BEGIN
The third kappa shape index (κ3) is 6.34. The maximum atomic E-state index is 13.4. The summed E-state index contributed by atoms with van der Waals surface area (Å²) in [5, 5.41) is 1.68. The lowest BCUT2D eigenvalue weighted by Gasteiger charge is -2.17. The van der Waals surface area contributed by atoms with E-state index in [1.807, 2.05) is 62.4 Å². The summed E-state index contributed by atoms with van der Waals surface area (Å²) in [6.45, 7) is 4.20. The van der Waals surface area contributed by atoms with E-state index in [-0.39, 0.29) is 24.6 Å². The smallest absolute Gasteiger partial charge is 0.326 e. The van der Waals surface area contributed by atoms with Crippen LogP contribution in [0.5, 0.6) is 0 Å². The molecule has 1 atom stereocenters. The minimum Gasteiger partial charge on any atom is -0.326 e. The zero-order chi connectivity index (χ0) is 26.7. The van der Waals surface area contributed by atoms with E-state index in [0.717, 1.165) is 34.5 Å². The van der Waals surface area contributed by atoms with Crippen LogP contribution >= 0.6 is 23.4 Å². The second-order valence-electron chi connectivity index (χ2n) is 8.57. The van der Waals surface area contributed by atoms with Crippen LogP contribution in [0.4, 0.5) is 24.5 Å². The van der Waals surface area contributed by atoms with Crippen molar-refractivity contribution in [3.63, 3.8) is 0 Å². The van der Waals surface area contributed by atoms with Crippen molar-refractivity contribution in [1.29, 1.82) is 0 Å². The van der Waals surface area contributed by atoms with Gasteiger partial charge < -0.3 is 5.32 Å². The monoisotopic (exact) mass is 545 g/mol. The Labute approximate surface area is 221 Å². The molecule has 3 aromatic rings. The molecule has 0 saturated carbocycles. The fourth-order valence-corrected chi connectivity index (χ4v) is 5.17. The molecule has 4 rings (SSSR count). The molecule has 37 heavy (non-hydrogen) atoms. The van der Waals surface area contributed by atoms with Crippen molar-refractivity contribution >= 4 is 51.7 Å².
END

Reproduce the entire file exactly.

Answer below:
The third kappa shape index (κ3) is 6.34. The maximum atomic E-state index is 13.4. The summed E-state index contributed by atoms with van der Waals surface area (Å²) in [5, 5.41) is 1.68. The lowest BCUT2D eigenvalue weighted by Gasteiger charge is -2.17. The van der Waals surface area contributed by atoms with E-state index in [1.807, 2.05) is 62.4 Å². The summed E-state index contributed by atoms with van der Waals surface area (Å²) in [6.45, 7) is 4.20. The van der Waals surface area contributed by atoms with E-state index in [-0.39, 0.29) is 24.6 Å². The smallest absolute Gasteiger partial charge is 0.326 e. The van der Waals surface area contributed by atoms with Crippen LogP contribution in [0.5, 0.6) is 0 Å². The molecule has 1 atom stereocenters. The minimum Gasteiger partial charge on any atom is -0.326 e. The zero-order chi connectivity index (χ0) is 26.7. The van der Waals surface area contributed by atoms with E-state index in [0.717, 1.165) is 34.5 Å². The van der Waals surface area contributed by atoms with Crippen LogP contribution >= 0.6 is 23.4 Å². The second-order valence-electron chi connectivity index (χ2n) is 8.57. The van der Waals surface area contributed by atoms with Crippen LogP contribution in [0.4, 0.5) is 24.5 Å². The van der Waals surface area contributed by atoms with Crippen molar-refractivity contribution in [3.63, 3.8) is 0 Å². The van der Waals surface area contributed by atoms with Crippen molar-refractivity contribution in [1.29, 1.82) is 0 Å². The van der Waals surface area contributed by atoms with Gasteiger partial charge < -0.3 is 5.32 Å². The monoisotopic (exact) mass is 545 g/mol. The Labute approximate surface area is 221 Å². The molecule has 3 aromatic rings. The molecule has 0 saturated carbocycles. The fourth-order valence-corrected chi connectivity index (χ4v) is 5.17. The molecule has 4 rings (SSSR count). The molecule has 37 heavy (non-hydrogen) atoms. The van der Waals surface area contributed by atoms with Crippen molar-refractivity contribution >= 4 is 51.7 Å².